If Wang’s analyses are correct, why is the ‘wave’ not appearing? Could it be that the alienating of major voting blocs that I spoke of at the top is finally catching up with the Republicans? Paul Waldman thinks that Republican ineptness is working against them, though Kevin Drum is not so sure and thinks that the horizon for Republican craziness backfiring on them keeps shifting further and further away.

Republicans keep getting crazier and crazier and more and more conservative, and liberals keep thinking that this time they’ve finally gone too far. I’ve thought this from time to time myself. And yet, moving steadily to the right has paid off pretty well for them over the past three decades, hasn’t it?

Maybe it will all come to tears in the near future as the lunatic wing of the party becomes even more lunatic, but we liberals have been thinking this for a long time. We haven’t been right yet.

The main thing going for Republicans is that the Democratic party has become more like them on so many issues, especially on economic and foreign policy, that voters may simply not be bothered to look for differences between the two parties and simply stay away from the polls.


  1. says

    The problem really is there is no left wing political party anymore. The Democratic party is barely centrist overall, with a majority flirting what used to be considered the right wing. We do not have candidates we’re excited about. The only reason Democratic voters even vote is because of the lesser of two evils scenario. The right wingers are so off the wall batshit that not voting gives them a chance to get in, and we know how tragic that could be to this country.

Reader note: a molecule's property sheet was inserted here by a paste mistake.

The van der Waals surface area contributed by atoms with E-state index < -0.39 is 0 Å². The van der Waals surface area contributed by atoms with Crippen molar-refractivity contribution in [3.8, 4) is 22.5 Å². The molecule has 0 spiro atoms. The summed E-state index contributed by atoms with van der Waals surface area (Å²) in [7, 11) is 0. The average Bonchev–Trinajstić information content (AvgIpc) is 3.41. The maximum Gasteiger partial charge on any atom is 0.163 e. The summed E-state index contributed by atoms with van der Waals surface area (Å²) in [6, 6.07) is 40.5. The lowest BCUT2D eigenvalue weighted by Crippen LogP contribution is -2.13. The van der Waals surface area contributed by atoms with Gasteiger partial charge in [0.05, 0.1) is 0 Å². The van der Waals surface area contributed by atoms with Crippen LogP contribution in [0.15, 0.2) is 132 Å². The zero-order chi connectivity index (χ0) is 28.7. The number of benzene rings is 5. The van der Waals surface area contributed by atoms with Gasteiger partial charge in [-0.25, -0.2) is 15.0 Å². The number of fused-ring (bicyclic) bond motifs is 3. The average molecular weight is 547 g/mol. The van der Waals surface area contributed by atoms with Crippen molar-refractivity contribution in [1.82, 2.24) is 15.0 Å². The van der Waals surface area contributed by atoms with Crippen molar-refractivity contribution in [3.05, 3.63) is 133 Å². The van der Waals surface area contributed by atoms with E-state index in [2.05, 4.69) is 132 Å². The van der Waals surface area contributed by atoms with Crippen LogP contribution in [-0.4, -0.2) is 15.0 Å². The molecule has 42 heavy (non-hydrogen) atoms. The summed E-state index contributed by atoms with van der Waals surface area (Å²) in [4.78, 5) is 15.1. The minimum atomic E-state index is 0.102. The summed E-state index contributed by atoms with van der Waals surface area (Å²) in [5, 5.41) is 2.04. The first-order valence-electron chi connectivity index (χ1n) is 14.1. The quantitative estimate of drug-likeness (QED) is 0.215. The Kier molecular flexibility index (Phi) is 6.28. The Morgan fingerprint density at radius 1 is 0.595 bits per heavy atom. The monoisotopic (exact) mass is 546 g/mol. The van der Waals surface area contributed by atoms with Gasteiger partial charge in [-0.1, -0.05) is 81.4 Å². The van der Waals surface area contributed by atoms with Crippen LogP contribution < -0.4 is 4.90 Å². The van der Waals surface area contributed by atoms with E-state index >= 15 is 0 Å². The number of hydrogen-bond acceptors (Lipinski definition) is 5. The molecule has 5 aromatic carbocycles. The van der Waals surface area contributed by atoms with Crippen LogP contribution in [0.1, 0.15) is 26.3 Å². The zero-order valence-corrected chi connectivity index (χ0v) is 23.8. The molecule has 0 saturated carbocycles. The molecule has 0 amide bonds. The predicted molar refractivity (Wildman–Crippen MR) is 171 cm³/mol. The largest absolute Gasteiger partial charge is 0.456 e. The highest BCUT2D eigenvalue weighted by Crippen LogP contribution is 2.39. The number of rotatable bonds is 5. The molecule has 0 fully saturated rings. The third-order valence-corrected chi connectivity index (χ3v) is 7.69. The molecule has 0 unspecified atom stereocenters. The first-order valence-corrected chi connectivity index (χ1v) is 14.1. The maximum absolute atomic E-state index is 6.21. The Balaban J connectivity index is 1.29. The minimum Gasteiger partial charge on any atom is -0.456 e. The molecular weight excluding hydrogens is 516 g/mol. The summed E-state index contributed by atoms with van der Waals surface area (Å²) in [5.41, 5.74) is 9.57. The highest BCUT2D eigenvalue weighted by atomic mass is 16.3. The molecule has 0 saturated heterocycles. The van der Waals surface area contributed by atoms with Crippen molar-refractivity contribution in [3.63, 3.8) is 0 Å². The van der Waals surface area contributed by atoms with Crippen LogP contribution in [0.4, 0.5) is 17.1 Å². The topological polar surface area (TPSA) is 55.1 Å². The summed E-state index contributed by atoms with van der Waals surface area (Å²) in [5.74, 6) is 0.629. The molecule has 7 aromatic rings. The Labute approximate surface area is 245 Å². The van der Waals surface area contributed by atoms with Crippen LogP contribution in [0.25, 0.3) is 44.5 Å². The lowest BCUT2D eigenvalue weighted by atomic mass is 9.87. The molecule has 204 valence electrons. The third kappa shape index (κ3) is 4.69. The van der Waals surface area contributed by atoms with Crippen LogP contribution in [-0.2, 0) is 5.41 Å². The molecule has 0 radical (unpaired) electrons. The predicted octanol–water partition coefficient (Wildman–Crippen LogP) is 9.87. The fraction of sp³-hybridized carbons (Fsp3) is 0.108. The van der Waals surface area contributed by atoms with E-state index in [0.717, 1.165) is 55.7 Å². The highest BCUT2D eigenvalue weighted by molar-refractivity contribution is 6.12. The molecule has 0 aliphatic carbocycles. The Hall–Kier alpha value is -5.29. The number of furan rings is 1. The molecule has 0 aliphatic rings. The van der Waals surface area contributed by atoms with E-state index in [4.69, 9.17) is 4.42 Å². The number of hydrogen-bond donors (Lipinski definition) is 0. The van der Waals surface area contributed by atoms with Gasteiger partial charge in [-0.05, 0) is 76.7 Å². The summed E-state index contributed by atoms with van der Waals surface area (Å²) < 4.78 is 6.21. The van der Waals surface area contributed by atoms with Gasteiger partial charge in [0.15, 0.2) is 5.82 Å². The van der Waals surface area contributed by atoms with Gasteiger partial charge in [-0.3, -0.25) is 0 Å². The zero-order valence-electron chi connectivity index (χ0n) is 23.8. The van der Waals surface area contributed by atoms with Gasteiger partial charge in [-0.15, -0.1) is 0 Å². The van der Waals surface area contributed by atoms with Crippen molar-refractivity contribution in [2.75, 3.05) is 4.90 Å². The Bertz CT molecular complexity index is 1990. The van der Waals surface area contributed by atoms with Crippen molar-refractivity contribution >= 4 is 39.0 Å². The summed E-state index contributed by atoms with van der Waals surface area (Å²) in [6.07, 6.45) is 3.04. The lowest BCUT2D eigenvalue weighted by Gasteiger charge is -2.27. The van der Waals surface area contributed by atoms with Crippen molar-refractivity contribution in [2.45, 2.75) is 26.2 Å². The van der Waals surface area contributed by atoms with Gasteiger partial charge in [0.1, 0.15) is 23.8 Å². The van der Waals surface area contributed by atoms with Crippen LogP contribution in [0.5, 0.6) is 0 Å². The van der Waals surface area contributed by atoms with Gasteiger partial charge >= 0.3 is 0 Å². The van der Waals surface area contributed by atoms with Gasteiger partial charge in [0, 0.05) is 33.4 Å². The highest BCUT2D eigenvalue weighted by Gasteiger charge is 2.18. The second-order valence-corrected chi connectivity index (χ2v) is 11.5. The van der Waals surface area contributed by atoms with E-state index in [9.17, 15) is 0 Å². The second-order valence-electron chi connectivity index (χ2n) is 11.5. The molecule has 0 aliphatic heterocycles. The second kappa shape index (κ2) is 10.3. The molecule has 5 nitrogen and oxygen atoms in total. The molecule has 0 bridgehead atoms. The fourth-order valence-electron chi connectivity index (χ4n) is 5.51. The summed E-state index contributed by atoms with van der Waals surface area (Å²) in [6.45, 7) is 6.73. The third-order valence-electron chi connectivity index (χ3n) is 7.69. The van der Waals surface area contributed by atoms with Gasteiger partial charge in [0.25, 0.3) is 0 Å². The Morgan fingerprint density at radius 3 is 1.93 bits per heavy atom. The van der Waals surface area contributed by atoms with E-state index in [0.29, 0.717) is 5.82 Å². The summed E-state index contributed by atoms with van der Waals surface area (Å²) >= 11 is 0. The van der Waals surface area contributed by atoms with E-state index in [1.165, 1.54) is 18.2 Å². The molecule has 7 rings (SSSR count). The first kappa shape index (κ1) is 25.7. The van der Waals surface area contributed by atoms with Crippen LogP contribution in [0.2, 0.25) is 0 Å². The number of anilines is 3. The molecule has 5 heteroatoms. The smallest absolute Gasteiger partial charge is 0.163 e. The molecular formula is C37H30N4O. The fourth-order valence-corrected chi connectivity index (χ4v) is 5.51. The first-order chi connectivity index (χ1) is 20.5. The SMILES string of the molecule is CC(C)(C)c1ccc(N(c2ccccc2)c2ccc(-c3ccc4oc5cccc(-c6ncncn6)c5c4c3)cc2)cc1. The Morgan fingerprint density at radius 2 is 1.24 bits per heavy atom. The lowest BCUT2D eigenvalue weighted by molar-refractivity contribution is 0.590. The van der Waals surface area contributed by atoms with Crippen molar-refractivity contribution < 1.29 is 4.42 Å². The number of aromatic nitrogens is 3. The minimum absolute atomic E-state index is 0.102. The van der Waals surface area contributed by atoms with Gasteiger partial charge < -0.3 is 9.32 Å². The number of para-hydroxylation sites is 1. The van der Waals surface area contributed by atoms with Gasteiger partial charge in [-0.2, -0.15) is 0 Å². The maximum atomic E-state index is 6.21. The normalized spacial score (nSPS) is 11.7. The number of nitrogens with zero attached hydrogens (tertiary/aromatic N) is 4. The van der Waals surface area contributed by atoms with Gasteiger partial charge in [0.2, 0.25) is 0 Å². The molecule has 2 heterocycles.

Add into that Republican gerrymandering (won’t be fixed for another six years) and the fact that more Democrats are defending seats than Republicans, and we’ve got a scenario where we’ve got the barely interested having to vote in more barely centrist candidates than we want in a situation where the lines are drawn against us.

  2. hyphenman says

    @ Kevin, Youhao Huo Mao No. 1

    And don’t discount the growing number of former Democratic Party voters, like myself, who have grown so disgusted with the presidencies of Clinton and Obama that we cannot ever foresee voting for a Democrat at the national level again.

    I always vote, I haven’t missed an election since 1974, but I won’t be voting Democrat or Republican in 2014 or 2016.


  3. says

    The republican party’s goal for the past five years was to disenfranchise the voting rights of the poor, black and other minorities -- those most likely to vote for the democrats. Even if that has succeeded in any way, they’ve alienated many of those who traditionally vote republican.

    Mid-term US voter turnout is usually in the 40% range, but I suspect this time it could dip into the 20% to 30% range, and the democrats will still win. The 1%ers plan is likely going to backfire on them.

  4. Reginald Selkirk says

    left0ver1under : Even if that has succeeded in any way, they’ve alienated many of those who traditionally vote republican.

    Yes, but have they alienated them enough to make them vote against Republicans, or just enough to make them not want to vote?